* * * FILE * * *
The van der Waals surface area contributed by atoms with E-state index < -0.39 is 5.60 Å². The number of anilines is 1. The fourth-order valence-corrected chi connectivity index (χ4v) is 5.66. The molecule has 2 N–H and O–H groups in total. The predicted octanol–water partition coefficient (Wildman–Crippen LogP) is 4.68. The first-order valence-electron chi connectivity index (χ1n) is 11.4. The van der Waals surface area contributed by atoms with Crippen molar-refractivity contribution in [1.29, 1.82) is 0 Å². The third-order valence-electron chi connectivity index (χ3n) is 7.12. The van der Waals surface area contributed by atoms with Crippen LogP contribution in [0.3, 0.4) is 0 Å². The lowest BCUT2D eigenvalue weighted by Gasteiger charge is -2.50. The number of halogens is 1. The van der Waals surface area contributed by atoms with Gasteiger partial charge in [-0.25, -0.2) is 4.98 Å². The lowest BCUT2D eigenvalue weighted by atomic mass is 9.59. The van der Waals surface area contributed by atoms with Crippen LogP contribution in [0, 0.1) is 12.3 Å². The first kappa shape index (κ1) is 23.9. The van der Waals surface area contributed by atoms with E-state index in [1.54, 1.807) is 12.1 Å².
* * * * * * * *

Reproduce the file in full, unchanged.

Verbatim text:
The van der Waals surface area contributed by atoms with E-state index < -0.39 is 5.60 Å². The number of anilines is 1. The fourth-order valence-corrected chi connectivity index (χ4v) is 5.66. The molecule has 2 N–H and O–H groups in total. The predicted octanol–water partition coefficient (Wildman–Crippen LogP) is 4.68. The first-order valence-electron chi connectivity index (χ1n) is 11.4. The van der Waals surface area contributed by atoms with Crippen molar-refractivity contribution in [1.29, 1.82) is 0 Å². The third-order valence-electron chi connectivity index (χ3n) is 7.12. The van der Waals surface area contributed by atoms with Crippen LogP contribution in [0.3, 0.4) is 0 Å². The lowest BCUT2D eigenvalue weighted by Gasteiger charge is -2.50. The number of halogens is 1. The van der Waals surface area contributed by atoms with Gasteiger partial charge in [-0.25, -0.2) is 4.98 Å². The lowest BCUT2D eigenvalue weighted by atomic mass is 9.59. The van der Waals surface area contributed by atoms with Crippen LogP contribution in [0, 0.1) is 12.3 Å². The first kappa shape index (κ1) is 23.9. The van der Waals surface area contributed by atoms with E-state index in [1.54, 1.807) is 12.1 Å².